Last Updated 16 Jun 2020

Developing Regionalism

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Developing Regionalism 1790 * South produces 3,135 bales of cotton * Scarcely 100,000 white settlers lives in Trans-Appalachia * Great cities such as Chicago and Pittsburgh are still small villages * Land companies start hawking vast areas of New York, Ohio, and Kentucky to prospective settlers * Huge increase in national population start 1793 * Eli Whitney develops cotton gin, designed to strip fibers from the seeds. Speed up laborers’ work and raised value of southern land, opened economic opportunities 1800 Average farm at this time is no more than 100 to 150 acres, due to division of farms

* Nearly 20 percent of male taxpayers in southeastern Pennsylvania are single (evidence that young men delayed marriage until they could establish themselves financially. ) * Southern agriculture is in disarray… low prices, land exhausted for its fertility, and the loss of laves during the revolutionary war left Chesapeake economy in shambles * Absentee landlords have engrossed much of present-day West Virginia, Tennessee, and western Carolinas. 1803 * Georgia and South Carolina alone import 20,000 new slaves 1805 Cotton accounts for 30 percent of the nation’s agricultural exports * Human tide appears to grow in trans-Appalachia. 1808 * Slave trade ends 1810

* Number of people living in trans-Appalachians grows to 1 million 1820 * South’s cotton output mushrooms to 334,378 bales 1830 * As Northeast’s population and demands grow, the region’s once heavily forested landscape depletes. * Dramatic changes in port cities of Northeast: region contains four cities of more than 50,000 * Cities in trans-Appalachia like Chicago and Pittsburgh hold 30 percent of nation’s population. New York finally establishes safe and adequate water supply with the construction of the Croton Aqueduct. * Indian-White Relations 1790 * Vast areas of trans-Appalachians still controlled by Native American tribes * Federal govt. starts to establish policies that would govern Indian-White relations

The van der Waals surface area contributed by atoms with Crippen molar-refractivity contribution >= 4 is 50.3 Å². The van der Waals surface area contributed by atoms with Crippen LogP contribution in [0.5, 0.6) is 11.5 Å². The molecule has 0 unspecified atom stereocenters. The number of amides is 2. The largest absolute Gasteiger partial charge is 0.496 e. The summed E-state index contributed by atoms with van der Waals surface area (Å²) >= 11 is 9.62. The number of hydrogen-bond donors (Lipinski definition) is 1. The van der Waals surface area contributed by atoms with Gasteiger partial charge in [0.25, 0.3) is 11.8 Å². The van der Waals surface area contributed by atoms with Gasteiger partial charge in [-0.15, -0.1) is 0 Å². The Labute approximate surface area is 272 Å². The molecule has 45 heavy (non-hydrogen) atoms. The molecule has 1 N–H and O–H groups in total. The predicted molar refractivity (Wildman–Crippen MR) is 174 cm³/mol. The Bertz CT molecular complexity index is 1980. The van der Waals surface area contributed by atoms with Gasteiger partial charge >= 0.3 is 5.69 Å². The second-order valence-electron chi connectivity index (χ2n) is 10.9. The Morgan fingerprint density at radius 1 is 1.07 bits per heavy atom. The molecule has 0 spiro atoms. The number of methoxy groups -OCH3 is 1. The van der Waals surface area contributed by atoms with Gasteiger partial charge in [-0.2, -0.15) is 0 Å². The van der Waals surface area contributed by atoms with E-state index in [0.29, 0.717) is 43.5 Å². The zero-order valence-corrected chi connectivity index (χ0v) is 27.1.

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* Non-intercourse act of 1790: declares that public treaties that were ratified by Congress would be the only legal means of obtaining Indian land. 1793 * Congress appropriates $20,000 to promote literacy, agriculture, and vocational instruction among Indians. 794 * President Washington sends General Anthony Wayne to smash Indian resistance in Northwest. White settlers won against Indians at the Battle of Fallen Timbers. Treaty of Grenville is passed, opening the heart of the Old Northwest to white control. 1799 * Iroquois prophet, Handsome Lake begins preaching combination of Indian and white ways: temperance, peace, land retention, and a new religion combining elements of Christianity and traditional Iroquois belief. 1808 * Cherokee National Council adopts a written legal code combining elements of U.

S. and Indian Law 1809 * Shawnee leaders Tecumseh and Tenskwatawa start to warn regional tribes about the dangers that would come. They form alliances and established headquarters and Kithtippecanoe. Tecumseh carries his message south to the Creek and Cherokee, seeming very bitter. 1811 * Even though southern tribes refuse to join, more than 1,000 fighting men gather at Kithitippecanoe. 1813 * Red Sticks (fighting Creeks) carries out series of devastating raids and assaulted Fort Mims on the Alabama river, killing 500 men, women, and children. 1814 Climax of Creek War: While American cannon fire rakes the Red Stick’s town of Tohopeka, Cherokee warriors cut off all hope of retreat. More than 800 Native Americans dies afterwards as Andrew Jackson finishes his victory with destroying the rest of the Red Stick towns. 1820 * More than 1,300 black slaves in the Cherokee nation. 1822 * Congress abolishes factory system where Indians would go for fairer treatment 1824 * Tribal law forbids intermarriage with blacks in Cherokee nation. 1827 * Cherokee National Council devises written constitution similar to those of nearby states.